Mark Boedges brings years of work and a honed selection of equipment with him to paint outdoors. Like what?

Like both bristle brushes and synthetic mongoose brushes in sizes from 0 to 18.

“Down the Mountain,” by Mark Boedges, oil, 24 x 36 in.

Take a closer look at “A Winter Harmony,” the oil painting that earned Boedges First Place in the December-January contest of the PleinAir Salon, and you’ll see a variety of textures, brushstrokes, and painting effects. His technique does much to make the scene lively.

Boedges points out that a snow scene on an overcast day is quite muted. The artist lives in Vermont, so he has seen his share of overcast days in winter. And he’s done his share of painting just such subject matter.

“Height of Summer,” by Mark Boedges

“I’ve worked on getting down this kind of scene for years,” says Boedges. “In sunlit scenes, there’s all kinds of color happening. When it’s overcast, everything flattens out and you lose a lot of color. It’s almost like photography does a better job in this kind of situation.”

Boedges says that in sunlight, snow takes on many colors, but it’s much more subtle on cloudy days. His solution is to pull out a few bright spots, and play up the color that is there. “I have to rely on the trees and grasses,” he says. “The snow had mostly fallen from the trees, so there was a good balance.” Deadfall in the foreground gave Boedges additional opportunity to paint some warm colors into the picture.

“Our Start,” by Mark Boedges, oil, 18 x 30 in.

The bit of bright white on the rock near the center of the composition may look straight out of the tube, but Boedges says it is white mixed with a tiny bit of phthalocyanine blue — he finds most tube whites too yellow. If that accent seems like it was applied by a palette knife, it probably was. Boedges uses a medium-size trowel-shaped palette knife with a bent neck for parts of his painting process.

In fact, Boedges utilizes various tools at various times to give his paintings a complicated sense of texture and depth. He described his process for this particular piece, which is representative of his approach. Boedges first applied a thin wash of color with a bristle brush to set the composition. He then applied thicker paint with a synthetic mongoose brush to establish the tree trunks and similar elements.

Boedges moves around the surface, allowing a section to dry a bit before returning to it. This allows him to go back with a bristle brush to add texture to trees, to suggest grasses, and the like, with a drybrush technique. Passages painted with the palette knife offer another kind of texture and experience, along with an efficient way of painting lines, such as thin branches.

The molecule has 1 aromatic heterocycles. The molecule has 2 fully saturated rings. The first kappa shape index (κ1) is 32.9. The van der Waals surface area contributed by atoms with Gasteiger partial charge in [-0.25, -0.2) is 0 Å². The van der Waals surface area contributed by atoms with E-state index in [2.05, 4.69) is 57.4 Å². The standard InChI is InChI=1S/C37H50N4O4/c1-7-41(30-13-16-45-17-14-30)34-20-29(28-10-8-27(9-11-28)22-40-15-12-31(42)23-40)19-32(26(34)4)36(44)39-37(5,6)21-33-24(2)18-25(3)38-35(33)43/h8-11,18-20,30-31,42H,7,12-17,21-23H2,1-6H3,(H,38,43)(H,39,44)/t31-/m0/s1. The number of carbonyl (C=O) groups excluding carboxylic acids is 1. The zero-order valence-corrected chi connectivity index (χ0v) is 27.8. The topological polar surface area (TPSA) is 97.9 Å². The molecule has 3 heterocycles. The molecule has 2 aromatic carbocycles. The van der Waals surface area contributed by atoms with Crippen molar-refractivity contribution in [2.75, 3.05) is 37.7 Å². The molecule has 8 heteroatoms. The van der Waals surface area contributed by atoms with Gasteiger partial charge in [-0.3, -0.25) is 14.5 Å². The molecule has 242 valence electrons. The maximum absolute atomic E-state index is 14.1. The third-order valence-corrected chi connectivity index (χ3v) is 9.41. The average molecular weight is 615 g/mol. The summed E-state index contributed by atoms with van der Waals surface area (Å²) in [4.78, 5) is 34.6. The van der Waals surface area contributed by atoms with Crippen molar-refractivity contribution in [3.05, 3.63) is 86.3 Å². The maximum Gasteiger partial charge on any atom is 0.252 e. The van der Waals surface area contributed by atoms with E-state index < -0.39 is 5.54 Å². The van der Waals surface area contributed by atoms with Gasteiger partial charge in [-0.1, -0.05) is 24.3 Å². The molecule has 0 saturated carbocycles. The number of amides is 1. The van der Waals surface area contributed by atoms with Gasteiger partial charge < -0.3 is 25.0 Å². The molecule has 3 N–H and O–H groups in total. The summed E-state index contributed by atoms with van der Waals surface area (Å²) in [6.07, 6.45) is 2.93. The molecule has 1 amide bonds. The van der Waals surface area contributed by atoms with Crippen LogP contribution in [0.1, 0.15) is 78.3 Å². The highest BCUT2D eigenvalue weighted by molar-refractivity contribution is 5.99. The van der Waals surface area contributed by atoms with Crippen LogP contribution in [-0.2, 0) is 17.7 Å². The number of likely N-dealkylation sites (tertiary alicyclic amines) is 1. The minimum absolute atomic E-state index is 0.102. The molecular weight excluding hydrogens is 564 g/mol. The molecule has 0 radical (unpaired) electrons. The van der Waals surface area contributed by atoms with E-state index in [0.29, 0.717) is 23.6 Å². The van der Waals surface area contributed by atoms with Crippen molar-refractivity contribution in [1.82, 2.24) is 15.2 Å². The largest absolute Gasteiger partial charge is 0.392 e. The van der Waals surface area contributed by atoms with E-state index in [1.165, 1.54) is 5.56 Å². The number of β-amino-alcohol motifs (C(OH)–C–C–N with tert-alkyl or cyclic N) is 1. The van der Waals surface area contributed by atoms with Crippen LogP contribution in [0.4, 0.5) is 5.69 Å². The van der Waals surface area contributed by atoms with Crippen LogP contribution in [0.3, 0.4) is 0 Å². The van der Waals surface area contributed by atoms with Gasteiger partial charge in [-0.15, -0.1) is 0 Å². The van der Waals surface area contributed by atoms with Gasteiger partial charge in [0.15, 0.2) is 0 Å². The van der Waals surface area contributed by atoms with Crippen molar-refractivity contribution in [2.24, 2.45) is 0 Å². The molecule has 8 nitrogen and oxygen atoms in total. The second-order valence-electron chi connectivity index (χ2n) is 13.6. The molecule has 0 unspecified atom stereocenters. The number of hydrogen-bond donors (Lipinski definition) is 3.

“Early Winter Cover,” by Mark Boedges, oil on linen, 12 x 16 in.

“If it’s not too cold, I can stay out there for four hours painting,” says Boedges. “There’s scale at work here — these techniques are great for smaller pieces. But I can’t stand out there and paint branch by branch. In the end, I want it to look kind of like what it looks like in reality, but not branch by branch.”

Boedges is clearly a person who has investigated which tools work best for him. But his answers to questions, and even more so his paintings, indicate that the most important thing in his toolbox is experience. He has tried various methods, analyzed his work, built upon his discoveries, and learned when to let things stand. “You rely on a whole lot of happy accidents for a successful painting,” says Boedges. “And it took years to get all those happy accidents to land just right.”

“Cliff House,” by Mark Boedges, oil, 20 x 24 in.

In April $21,000 in prizes will be awarded to the annual Salon winners at the 2015 Plein Air Convention & Expo. The PleinAir Salon consists of six bi-monthly contests, with the First, Second, and Third Place winners of each contest, and the category winners, automatically entered into the annual competition. First prize in the annual competition is $15,000 cash and the publication of the winning image on the cover of PleinAir magazine, along with a feature story. Second Place earns an artist $3,000 and an article in the digital edition of PleinAir magazine. Third Place yields $1,500 in cash. Three additional finalists win $500. Aside from First, Second, and Third Place overall, categories include Best Oil, Best Pastel, Best Watercolor, Best Acrylic, Best Plein Air, Best Building, Best Figure in the Landscape, Best Floral, Best Landscape, Best Outdoor Still Life, Best Nocturne, Best Water, and Best Artist Under 30.

The winner of each bi-monthly contest is featured in this e-newsletter and profiled on OutdoorPainter.com. Sue Simpson Gallagher, the owner of Simpson Gallagher Gallery in Cody, Wyoming, will jury the current contest, which has a deadline of March 15. This is the last chance for painters to become eligible to win the grand prize for 2015. Enter now at the Salon’s website.

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